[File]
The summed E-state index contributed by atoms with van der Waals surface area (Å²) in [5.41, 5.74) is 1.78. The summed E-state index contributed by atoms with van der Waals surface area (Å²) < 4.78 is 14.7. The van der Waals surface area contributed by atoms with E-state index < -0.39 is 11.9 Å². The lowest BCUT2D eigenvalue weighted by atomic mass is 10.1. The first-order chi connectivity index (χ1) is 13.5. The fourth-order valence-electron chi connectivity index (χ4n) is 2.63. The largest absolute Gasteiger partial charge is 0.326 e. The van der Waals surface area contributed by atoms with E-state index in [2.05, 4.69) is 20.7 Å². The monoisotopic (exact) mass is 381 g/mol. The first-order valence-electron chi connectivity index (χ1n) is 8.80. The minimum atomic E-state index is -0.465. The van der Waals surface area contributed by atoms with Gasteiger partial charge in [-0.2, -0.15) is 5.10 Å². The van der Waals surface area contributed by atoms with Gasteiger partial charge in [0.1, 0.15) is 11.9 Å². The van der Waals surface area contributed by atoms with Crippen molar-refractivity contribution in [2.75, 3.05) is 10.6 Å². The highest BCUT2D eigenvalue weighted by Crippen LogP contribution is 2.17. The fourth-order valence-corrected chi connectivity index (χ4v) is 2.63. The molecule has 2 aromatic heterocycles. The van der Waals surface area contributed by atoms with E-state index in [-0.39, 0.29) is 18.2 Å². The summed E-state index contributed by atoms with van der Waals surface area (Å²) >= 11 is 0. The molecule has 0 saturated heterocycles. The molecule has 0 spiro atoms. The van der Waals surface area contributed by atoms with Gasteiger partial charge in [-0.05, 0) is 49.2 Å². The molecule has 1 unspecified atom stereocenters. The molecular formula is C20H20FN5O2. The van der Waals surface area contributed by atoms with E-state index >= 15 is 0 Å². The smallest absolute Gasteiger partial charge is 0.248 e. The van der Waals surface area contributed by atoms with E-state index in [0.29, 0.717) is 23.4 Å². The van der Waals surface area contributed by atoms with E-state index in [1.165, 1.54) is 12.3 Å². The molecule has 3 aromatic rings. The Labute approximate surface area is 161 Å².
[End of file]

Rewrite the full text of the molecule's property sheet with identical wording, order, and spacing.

The summed E-state index contributed by atoms with van der Waals surface area (Å²) in [5.41, 5.74) is 1.78. The summed E-state index contributed by atoms with van der Waals surface area (Å²) < 4.78 is 14.7. The van der Waals surface area contributed by atoms with E-state index < -0.39 is 11.9 Å². The lowest BCUT2D eigenvalue weighted by atomic mass is 10.1. The first-order chi connectivity index (χ1) is 13.5. The fourth-order valence-electron chi connectivity index (χ4n) is 2.63. The largest absolute Gasteiger partial charge is 0.326 e. The van der Waals surface area contributed by atoms with E-state index in [2.05, 4.69) is 20.7 Å². The monoisotopic (exact) mass is 381 g/mol. The first-order valence-electron chi connectivity index (χ1n) is 8.80. The minimum atomic E-state index is -0.465. The van der Waals surface area contributed by atoms with Gasteiger partial charge in [-0.2, -0.15) is 5.10 Å². The van der Waals surface area contributed by atoms with Gasteiger partial charge in [0.1, 0.15) is 11.9 Å². The van der Waals surface area contributed by atoms with Crippen molar-refractivity contribution in [2.75, 3.05) is 10.6 Å². The highest BCUT2D eigenvalue weighted by Crippen LogP contribution is 2.17. The fourth-order valence-corrected chi connectivity index (χ4v) is 2.63. The molecule has 2 aromatic heterocycles. The van der Waals surface area contributed by atoms with E-state index in [-0.39, 0.29) is 18.2 Å². The summed E-state index contributed by atoms with van der Waals surface area (Å²) >= 11 is 0. The molecule has 0 saturated heterocycles. The molecule has 0 spiro atoms. The van der Waals surface area contributed by atoms with Gasteiger partial charge in [-0.05, 0) is 49.2 Å². The molecule has 1 unspecified atom stereocenters. The molecular formula is C20H20FN5O2. The van der Waals surface area contributed by atoms with E-state index >= 15 is 0 Å². The smallest absolute Gasteiger partial charge is 0.248 e. The van der Waals surface area contributed by atoms with E-state index in [0.29, 0.717) is 23.4 Å². The van der Waals surface area contributed by atoms with E-state index in [1.165, 1.54) is 12.3 Å². The molecule has 3 aromatic rings. The Labute approximate surface area is 161 Å².